Top speed: 116mph

0-62: 9.9 secs

Mpg: 48.7

CO2: 136g

Price: from £18,195

ACE IN THE PACK

Mazda CX3 2.0 SE Nav

Mazda’s CX5, launched in 2014, was a stunning success picking up accolades from the press, grudging respect from the industry and a serious slice of market share in the lucrative compact SUV niche. A brief spin reaffirms the CX5’s prowess as simply the best car in its class. No surprise then, that a smaller version hit the streets late last year. The CX3 aims to emulate its big bro’s use of advanced technology to create an economical, good-looking, reliable cross-over that’s also fun to drive. So, hit or miss?

First, a recap. At the heart of the CX5’s success were three things. New engines, a new platform and a new design language all underpinned by an engineering 'philosophy’ Mazda calls SkyActiv. Simply, SkyActiv means using cutting edge tech to make all aspects of Mazda’s cars as efficient and light-weight as possible. Every ounce of weight is stripped out; the engines use unorthodox compression ratios to maximise efficiency; premium grade metals are used in the chassis to increase strength and lightness. The list goes on. And the CX3 is a continuation of this design approach.

It maintains the familial look based on Mazda’s KODO design theme, which means it’s a handsome fellow. Well proportioned, with a great mix of curves and sharp lines and a purposeful front end; it has real on the road presence.

Mazda CX3
Mazda CX3
Mazda CX3

Inside, it oozes quality, far more than you’ve a right to expect at this level. There’s a tasteful mix of finishes, including aluminium, carbon fibre, gloss black and soft-touch plastics and all controls feel good to handle. The infotainment screen is intuitive and easy to navigate and the dash is uncluttered and well laid out, whilst the seats are supportive and deliver a good driving position. Space is decent for two adults in the back but would be a bit tight for three, however with the sound system’s bass unit fitted, the boot’s too shallow– an issue that Mazda is looking to address. It’s well specced with 7-inch touchscreen, DAB, Bluetooth, climate control, alloy wheels and heated, electrically folding door mirrors as standard. Particularly neat is MZD-Connect, an advanced infotainment system that gives you easy, fingertip control over all your music, phone, navigation and vehicle settings and even provides internet app integration.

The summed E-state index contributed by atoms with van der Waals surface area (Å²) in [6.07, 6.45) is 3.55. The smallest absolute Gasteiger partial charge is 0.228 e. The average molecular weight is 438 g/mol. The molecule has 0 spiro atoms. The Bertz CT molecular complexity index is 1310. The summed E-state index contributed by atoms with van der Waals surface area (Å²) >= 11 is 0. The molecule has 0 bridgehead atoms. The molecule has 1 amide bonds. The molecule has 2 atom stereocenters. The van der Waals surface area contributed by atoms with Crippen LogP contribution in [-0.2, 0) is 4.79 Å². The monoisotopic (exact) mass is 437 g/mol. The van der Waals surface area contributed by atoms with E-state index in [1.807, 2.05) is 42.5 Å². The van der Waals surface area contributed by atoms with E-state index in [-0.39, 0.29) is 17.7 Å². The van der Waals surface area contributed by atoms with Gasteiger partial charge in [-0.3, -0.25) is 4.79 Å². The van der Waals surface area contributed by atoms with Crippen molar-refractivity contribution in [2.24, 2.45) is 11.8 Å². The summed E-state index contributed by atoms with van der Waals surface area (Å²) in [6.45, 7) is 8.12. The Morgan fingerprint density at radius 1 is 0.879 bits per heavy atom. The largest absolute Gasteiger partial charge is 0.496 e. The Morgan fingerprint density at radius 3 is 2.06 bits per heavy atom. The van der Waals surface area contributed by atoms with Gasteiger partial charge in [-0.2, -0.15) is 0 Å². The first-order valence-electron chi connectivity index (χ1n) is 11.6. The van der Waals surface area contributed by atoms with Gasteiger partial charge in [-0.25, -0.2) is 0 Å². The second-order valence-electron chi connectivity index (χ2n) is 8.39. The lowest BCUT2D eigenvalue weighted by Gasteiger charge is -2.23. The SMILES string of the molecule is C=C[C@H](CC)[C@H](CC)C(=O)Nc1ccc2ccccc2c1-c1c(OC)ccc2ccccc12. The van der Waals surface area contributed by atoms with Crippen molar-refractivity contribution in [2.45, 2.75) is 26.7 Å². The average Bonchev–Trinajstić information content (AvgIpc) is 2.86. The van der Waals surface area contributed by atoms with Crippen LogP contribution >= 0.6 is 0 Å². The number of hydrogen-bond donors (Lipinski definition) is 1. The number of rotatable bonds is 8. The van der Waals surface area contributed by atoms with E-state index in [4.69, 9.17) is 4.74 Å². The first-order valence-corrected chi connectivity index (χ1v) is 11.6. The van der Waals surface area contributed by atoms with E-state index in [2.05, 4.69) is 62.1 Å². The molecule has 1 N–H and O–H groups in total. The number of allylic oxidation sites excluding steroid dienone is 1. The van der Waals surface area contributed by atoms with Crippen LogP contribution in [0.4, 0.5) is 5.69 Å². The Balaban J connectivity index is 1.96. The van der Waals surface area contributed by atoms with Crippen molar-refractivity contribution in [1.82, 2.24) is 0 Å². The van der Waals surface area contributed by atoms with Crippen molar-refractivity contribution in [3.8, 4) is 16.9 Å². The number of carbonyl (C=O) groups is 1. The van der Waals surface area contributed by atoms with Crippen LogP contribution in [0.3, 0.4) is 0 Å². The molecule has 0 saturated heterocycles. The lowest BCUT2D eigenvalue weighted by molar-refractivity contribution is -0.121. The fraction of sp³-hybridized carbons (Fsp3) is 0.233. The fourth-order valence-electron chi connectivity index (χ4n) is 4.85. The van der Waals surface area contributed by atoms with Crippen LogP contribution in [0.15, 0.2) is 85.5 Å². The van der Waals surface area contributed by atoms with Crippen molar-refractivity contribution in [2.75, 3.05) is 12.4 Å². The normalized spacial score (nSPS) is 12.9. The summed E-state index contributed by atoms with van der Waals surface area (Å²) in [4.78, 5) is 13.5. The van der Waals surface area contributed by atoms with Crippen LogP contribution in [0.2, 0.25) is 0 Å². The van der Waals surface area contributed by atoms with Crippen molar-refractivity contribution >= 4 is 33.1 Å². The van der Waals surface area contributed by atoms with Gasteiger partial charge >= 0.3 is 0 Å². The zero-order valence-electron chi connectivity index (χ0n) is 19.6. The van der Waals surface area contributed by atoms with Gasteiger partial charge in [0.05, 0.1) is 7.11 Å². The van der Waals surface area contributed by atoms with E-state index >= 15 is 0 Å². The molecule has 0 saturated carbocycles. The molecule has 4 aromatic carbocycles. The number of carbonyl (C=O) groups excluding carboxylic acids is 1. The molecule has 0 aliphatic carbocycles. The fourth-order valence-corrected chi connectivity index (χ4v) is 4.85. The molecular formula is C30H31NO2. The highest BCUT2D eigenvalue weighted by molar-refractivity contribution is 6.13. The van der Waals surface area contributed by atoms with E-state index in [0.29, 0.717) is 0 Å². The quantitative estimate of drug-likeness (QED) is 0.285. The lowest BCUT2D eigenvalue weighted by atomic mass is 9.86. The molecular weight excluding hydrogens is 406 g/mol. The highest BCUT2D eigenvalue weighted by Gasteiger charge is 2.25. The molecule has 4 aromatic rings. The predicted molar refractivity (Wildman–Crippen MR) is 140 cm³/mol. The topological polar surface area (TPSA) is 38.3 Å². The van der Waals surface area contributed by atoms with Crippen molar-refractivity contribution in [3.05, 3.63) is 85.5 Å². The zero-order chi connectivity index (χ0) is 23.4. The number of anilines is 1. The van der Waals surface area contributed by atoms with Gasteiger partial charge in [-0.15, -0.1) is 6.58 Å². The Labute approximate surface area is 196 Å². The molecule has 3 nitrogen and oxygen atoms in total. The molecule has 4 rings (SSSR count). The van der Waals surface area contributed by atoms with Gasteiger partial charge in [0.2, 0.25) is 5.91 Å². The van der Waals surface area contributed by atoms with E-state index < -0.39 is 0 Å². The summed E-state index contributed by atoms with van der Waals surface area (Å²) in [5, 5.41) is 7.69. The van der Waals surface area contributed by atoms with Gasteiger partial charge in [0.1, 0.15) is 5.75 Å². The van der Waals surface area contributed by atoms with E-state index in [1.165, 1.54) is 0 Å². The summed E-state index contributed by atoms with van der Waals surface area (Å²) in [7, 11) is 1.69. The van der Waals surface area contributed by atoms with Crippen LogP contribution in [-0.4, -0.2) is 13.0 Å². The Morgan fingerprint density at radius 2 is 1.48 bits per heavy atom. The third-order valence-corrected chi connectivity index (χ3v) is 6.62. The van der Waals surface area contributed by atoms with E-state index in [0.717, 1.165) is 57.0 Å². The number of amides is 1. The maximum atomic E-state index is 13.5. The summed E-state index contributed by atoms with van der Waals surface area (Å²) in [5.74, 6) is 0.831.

The CX3’s agility would count for a lot less if it weren’t matched by engine performance. But again the CX3 delivers. Our car had the 2.0 petrol which, thanks to SkyActiv, is a remarkably efficient, powerful unit. Diesel may still be the fashionable choice but Mazda’s petrols make more sense if you do more city than motorway driving. Instead of going the turbo/compressor route Mazda’s petrol engines are normally aspirated and use high compression to make them lean and mean. The lack of a turbo also makes them more responsive and free-revving and as good as modern diesels are, they can’t compete for driver satisfaction and pure fun. With 120bhp and a whopping 204 Nm of torque there’s enough pulling power to get you to 62 in 9.9secs whilst all that torque makes overtaking a breeze - and all this with 49 mpg (combined). Another ace the CX3 has up its sleeve is the incredibly sweet, short-throw manual gearbox – it’s a joy to use.

Where the CX3 really excels, like its sibling, is on the move. Though the CX5 is great for its size, you couldn’t call it nimble. But you can with the CX3. Its chassis, oddly, is based on the super-mini sized Mazda 2, and not the 3, which would be more logical. The upshot is that it has a small footprint, which, combined with the SkyActiv attributes of lightness and strength, means the CX3 is incredibly agile and great fun to chuck around. The lack of size also means you can be more carefree on where you place it, safe in the knowledge you’re less likely to clip a wall/hedge/wing mirror. You might expect this handling prowess to have an impact on comfort but no – whilst the ride is moderately firm it’s still comfortable and soaked up potted country lanes with aplomb. The steering is typical Mazda – precise and with good feedback, encouraging a press-on driving style. It drives more like a warmed up hatch than a cut-down off-roader.

The CX3 has to be top of anyone’s compact SUV shortlist. As the CX5’s mini-me, it’s got all its awardwinning big bro’s attributes, it’s great looking and it’s a hoot to drive and all this at what will be a more appealing size and price for most buyers.